Wednesday, March 9, 2011

Op Art: Magic Pictures

This project is a fun one for children! It can be used for a variety of themes and once the child understands how to do the project, s/he can create countless combinations! This idea is based on a project that I first did in middle school or high school. It explores optical illusions and has a nice "wow" factor for the children.
Magic Picture: A great lesson in Optical Illusion!

Class talk:

I began by defining the term "optical illusion." Optical meaning "eyes" or "sight" and illusions are "something that appears to exist, but does not." Magic tricks are a great example of optical illusions. I had a couple of magic books on hand to illustrate this point. I explained that one could read a book on magic and learn how to make something disappear. A child isn't learning "magic," but how to fool the viewer's eye. Optical illusions are like magic for your eyes.

I then showed a few examples of optical illusions from the Childcraft: The How and Why Library, Volume 12, "Look and Learn," by Worldbook (c. 1988). I found it helpful to have a ruler on hand since some of the children had never seen these particular illusions and wanted to measure the lines to verify they were the same length, etc.

Some other examples of everyday optical illusions that also appear in the Childcraft Book were camouflage and movie pictures (animation). I was able to "show" the children examples of those from the same book.

I also brought in a book from my own library entitled, "Masterpieces in 3-D: MC Escher and the Art of Illusion," by Catherine Gleason. This book has 40 images by Escher with built in spectacles so that viewers can see the works in 3-D. It also has brief descriptions of each of the pieces. While the 3-D element of the book is great, many standard examples of Escher's images will work for illustrating the concept of optical illusion.

So, in this class, we decided to create two pictures and put them together in a special way to create an optical illusion. While not technically a medieval-themed project, I explained that we could use medieval-inspired imagery such as a knights, castles, princesses, or shields. We thought that if we created optical illusions like this back in medieval times, people would have thought our art was truly magical!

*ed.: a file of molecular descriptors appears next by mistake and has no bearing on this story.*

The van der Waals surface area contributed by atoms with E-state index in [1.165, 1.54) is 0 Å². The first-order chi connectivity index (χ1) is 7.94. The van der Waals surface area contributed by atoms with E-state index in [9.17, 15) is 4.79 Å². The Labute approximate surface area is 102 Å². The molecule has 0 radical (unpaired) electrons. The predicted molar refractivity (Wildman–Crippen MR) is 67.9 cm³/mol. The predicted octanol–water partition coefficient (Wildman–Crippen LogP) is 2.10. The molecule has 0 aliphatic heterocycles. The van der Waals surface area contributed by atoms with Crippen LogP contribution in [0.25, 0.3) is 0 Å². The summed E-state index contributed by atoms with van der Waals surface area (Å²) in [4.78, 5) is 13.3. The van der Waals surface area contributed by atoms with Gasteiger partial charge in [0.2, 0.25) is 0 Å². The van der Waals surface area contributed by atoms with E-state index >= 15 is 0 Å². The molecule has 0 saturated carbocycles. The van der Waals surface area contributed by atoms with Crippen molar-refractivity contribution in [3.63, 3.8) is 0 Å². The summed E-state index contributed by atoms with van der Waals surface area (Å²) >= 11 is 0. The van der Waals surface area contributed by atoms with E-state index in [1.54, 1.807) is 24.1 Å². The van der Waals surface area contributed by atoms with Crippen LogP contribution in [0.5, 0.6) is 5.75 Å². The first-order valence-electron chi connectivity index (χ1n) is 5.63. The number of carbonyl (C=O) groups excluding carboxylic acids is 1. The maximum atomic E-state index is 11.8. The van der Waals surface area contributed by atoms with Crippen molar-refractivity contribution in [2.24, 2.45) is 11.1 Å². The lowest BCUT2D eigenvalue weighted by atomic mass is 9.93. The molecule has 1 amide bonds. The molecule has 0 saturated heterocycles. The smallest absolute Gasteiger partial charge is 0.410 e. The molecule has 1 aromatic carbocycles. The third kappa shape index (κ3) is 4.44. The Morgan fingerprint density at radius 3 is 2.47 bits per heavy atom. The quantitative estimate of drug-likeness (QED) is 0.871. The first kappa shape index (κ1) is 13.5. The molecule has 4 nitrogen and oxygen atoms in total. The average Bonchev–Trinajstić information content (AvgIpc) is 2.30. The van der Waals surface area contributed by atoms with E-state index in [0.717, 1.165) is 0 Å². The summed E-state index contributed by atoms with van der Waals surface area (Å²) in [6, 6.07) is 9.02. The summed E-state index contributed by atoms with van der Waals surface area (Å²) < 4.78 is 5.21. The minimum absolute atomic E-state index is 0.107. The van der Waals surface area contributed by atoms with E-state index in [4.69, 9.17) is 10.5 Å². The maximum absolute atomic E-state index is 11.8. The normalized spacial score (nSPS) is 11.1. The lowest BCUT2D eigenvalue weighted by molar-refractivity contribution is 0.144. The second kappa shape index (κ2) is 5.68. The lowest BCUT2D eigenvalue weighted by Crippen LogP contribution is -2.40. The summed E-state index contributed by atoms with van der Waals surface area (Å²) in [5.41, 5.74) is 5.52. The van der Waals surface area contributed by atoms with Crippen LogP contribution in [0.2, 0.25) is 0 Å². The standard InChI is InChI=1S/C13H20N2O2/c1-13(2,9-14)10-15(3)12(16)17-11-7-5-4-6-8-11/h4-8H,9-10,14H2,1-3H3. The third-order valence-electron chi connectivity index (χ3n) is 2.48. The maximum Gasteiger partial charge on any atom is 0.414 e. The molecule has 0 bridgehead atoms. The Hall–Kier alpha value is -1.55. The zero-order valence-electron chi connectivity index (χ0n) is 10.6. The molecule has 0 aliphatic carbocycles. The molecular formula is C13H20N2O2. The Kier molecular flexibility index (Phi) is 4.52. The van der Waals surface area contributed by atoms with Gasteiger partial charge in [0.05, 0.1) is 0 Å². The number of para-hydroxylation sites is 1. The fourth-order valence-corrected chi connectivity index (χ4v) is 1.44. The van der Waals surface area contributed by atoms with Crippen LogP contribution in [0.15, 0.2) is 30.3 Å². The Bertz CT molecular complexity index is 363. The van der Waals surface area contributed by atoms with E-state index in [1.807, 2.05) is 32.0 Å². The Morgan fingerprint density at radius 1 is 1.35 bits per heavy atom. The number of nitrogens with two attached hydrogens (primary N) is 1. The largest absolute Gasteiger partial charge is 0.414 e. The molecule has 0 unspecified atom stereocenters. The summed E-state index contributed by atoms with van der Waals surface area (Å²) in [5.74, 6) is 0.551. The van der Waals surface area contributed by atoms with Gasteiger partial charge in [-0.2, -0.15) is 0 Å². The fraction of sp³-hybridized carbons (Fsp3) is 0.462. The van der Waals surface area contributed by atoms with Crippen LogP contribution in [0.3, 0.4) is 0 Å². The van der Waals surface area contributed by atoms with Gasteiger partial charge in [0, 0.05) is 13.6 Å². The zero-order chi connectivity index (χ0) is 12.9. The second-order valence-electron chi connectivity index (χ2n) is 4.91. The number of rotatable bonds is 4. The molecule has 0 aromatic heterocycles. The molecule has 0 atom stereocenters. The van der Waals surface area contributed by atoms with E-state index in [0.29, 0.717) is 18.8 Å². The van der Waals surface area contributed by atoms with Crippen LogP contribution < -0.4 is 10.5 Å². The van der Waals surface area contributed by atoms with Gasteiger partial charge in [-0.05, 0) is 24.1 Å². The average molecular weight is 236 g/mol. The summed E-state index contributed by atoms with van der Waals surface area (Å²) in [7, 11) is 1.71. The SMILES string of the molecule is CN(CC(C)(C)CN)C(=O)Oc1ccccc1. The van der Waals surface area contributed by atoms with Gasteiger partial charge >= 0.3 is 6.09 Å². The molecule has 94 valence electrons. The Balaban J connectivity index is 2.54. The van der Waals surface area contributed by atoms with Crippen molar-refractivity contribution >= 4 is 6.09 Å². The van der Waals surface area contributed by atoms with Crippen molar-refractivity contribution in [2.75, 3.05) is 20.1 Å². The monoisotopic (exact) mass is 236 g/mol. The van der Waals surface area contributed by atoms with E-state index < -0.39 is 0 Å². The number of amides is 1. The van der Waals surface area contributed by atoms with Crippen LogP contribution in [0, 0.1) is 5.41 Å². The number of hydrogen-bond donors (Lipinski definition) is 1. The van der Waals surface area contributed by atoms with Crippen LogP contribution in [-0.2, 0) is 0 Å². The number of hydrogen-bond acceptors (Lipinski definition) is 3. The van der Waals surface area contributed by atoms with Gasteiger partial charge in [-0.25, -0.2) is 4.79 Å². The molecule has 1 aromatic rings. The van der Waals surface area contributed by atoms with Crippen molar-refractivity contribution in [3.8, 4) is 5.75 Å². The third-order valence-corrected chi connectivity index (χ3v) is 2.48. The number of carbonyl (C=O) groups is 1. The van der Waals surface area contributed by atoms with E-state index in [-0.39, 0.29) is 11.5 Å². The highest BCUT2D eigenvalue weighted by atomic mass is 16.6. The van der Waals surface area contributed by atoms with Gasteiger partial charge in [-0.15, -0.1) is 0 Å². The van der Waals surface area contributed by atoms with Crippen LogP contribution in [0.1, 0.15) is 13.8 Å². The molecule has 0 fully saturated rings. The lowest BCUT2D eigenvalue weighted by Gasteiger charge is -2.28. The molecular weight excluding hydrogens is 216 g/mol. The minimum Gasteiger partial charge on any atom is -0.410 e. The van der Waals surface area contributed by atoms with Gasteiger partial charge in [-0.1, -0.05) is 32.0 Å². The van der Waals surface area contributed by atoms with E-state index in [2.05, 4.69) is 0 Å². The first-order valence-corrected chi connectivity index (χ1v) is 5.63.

(NOTE: Once a child learns this technique, s/he can use it to explore many different ideas such as opposites, seasons, transformations, etc. The pictures should be very different for the illusion to be dramatic and should fill the space).

Supplies Needed:

• Templates (while not necessary, I found it easier to have these templates on hand), One copy of all three for each child:
  • Template One: Image Page (this has two 4"x8 1/2" rectangles printed on an 8 1/2"x11" piece of white paper. Each rectangle should have guides to help the child divide the drawing into four 1" segments. On one rectangle, label the sections 1, 2, 3 & 4, on the other rectangle, label the sections A, B, C & D. See image below.)
  • Templete Two: Accordian Page (this is a 8 1/2"x9" rectangle with fold lines spaced every 1" across vertically and 1/2" tabs at either end. See image below.)
  • Template Three: Backing Page (this has a 7"x8 1/2" rectangle printed in the center of an 8 1/2"x11" piece of white paper. See image below.)
Template 1: Image Page
Template 2: Accordian Fold Page
Template 3: Backing Page

(Supplies, cont'd.)

• Construction paper for frame
• Stapler
• Pencils/erasers
• Black marker
• Crayons
• Ruler
• Scissors
• Glue stick


1. Using pencil, draw two very different pictures on the Image Page, one in each rectangle. The rectangles should be held vertically. Make to fill up the space in each box and use images that are nice and big--little details will get lost in this kind of project.